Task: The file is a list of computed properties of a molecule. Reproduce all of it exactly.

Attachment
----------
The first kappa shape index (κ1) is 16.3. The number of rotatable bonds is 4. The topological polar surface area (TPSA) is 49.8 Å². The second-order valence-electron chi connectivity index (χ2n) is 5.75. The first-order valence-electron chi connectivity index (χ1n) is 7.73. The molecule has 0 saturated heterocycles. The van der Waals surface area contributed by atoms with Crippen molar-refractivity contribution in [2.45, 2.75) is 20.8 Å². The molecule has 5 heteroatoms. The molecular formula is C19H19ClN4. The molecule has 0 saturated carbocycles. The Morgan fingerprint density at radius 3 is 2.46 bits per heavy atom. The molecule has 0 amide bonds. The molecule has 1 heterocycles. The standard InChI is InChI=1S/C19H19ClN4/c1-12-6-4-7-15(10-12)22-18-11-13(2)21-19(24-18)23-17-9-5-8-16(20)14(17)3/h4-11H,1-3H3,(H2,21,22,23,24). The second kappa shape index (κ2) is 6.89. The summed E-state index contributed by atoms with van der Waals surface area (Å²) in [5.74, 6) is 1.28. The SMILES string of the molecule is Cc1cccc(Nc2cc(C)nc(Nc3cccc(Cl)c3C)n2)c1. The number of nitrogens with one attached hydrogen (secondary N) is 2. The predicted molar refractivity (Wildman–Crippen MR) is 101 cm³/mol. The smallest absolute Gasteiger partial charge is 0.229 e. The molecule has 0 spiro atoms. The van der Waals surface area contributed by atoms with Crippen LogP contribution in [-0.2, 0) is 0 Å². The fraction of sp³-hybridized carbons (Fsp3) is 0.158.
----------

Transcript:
The first kappa shape index (κ1) is 16.3. The number of rotatable bonds is 4. The topological polar surface area (TPSA) is 49.8 Å². The second-order valence-electron chi connectivity index (χ2n) is 5.75. The first-order valence-electron chi connectivity index (χ1n) is 7.73. The molecule has 0 saturated heterocycles. The van der Waals surface area contributed by atoms with Crippen molar-refractivity contribution in [2.45, 2.75) is 20.8 Å². The molecule has 5 heteroatoms. The molecular formula is C19H19ClN4. The molecule has 0 saturated carbocycles. The Morgan fingerprint density at radius 3 is 2.46 bits per heavy atom. The molecule has 0 amide bonds. The molecule has 1 heterocycles. The standard InChI is InChI=1S/C19H19ClN4/c1-12-6-4-7-15(10-12)22-18-11-13(2)21-19(24-18)23-17-9-5-8-16(20)14(17)3/h4-11H,1-3H3,(H2,21,22,23,24). The second kappa shape index (κ2) is 6.89. The summed E-state index contributed by atoms with van der Waals surface area (Å²) in [5.74, 6) is 1.28. The SMILES string of the molecule is Cc1cccc(Nc2cc(C)nc(Nc3cccc(Cl)c3C)n2)c1. The number of nitrogens with one attached hydrogen (secondary N) is 2. The predicted molar refractivity (Wildman–Crippen MR) is 101 cm³/mol. The smallest absolute Gasteiger partial charge is 0.229 e. The molecule has 0 spiro atoms. The van der Waals surface area contributed by atoms with Crippen LogP contribution in [-0.2, 0) is 0 Å². The fraction of sp³-hybridized carbons (Fsp3) is 0.158.